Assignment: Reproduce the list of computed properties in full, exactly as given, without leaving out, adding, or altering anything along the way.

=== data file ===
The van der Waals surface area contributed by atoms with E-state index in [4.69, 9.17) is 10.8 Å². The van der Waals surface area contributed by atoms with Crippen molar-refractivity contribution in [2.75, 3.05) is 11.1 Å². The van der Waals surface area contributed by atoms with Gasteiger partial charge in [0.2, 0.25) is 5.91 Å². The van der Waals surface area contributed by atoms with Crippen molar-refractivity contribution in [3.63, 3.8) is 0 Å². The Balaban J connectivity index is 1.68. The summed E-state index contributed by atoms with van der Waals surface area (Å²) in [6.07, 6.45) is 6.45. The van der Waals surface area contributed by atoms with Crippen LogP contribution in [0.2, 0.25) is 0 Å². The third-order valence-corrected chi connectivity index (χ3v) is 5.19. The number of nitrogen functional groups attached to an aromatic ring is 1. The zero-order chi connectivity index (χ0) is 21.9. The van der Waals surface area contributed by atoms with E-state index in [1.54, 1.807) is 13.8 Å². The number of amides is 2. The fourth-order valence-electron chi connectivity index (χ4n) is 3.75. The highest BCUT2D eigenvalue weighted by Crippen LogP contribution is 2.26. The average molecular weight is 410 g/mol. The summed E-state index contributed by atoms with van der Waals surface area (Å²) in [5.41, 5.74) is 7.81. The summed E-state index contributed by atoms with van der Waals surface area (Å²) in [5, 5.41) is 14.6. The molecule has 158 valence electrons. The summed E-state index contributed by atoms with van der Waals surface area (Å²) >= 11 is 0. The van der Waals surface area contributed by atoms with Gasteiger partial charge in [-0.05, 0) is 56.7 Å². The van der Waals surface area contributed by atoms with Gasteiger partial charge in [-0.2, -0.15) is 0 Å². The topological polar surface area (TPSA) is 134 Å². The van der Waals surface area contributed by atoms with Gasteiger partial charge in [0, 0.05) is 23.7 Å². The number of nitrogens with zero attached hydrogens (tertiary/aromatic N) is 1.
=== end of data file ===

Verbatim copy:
The van der Waals surface area contributed by atoms with E-state index in [4.69, 9.17) is 10.8 Å². The van der Waals surface area contributed by atoms with Crippen molar-refractivity contribution in [2.75, 3.05) is 11.1 Å². The van der Waals surface area contributed by atoms with Gasteiger partial charge in [0.2, 0.25) is 5.91 Å². The van der Waals surface area contributed by atoms with Crippen molar-refractivity contribution in [3.63, 3.8) is 0 Å². The Balaban J connectivity index is 1.68. The summed E-state index contributed by atoms with van der Waals surface area (Å²) in [6.07, 6.45) is 6.45. The van der Waals surface area contributed by atoms with Crippen LogP contribution in [0.2, 0.25) is 0 Å². The third-order valence-corrected chi connectivity index (χ3v) is 5.19. The number of nitrogen functional groups attached to an aromatic ring is 1. The zero-order chi connectivity index (χ0) is 21.9. The van der Waals surface area contributed by atoms with E-state index in [1.54, 1.807) is 13.8 Å². The number of amides is 2. The fourth-order valence-electron chi connectivity index (χ4n) is 3.75. The highest BCUT2D eigenvalue weighted by Crippen LogP contribution is 2.26. The average molecular weight is 410 g/mol. The summed E-state index contributed by atoms with van der Waals surface area (Å²) in [5.41, 5.74) is 7.81. The summed E-state index contributed by atoms with van der Waals surface area (Å²) in [5, 5.41) is 14.6. The molecule has 158 valence electrons. The summed E-state index contributed by atoms with van der Waals surface area (Å²) >= 11 is 0. The van der Waals surface area contributed by atoms with Gasteiger partial charge in [-0.05, 0) is 56.7 Å². The van der Waals surface area contributed by atoms with Gasteiger partial charge in [-0.2, -0.15) is 0 Å². The topological polar surface area (TPSA) is 134 Å². The van der Waals surface area contributed by atoms with Gasteiger partial charge in [0, 0.05) is 23.7 Å². The number of nitrogens with zero attached hydrogens (tertiary/aromatic N) is 1.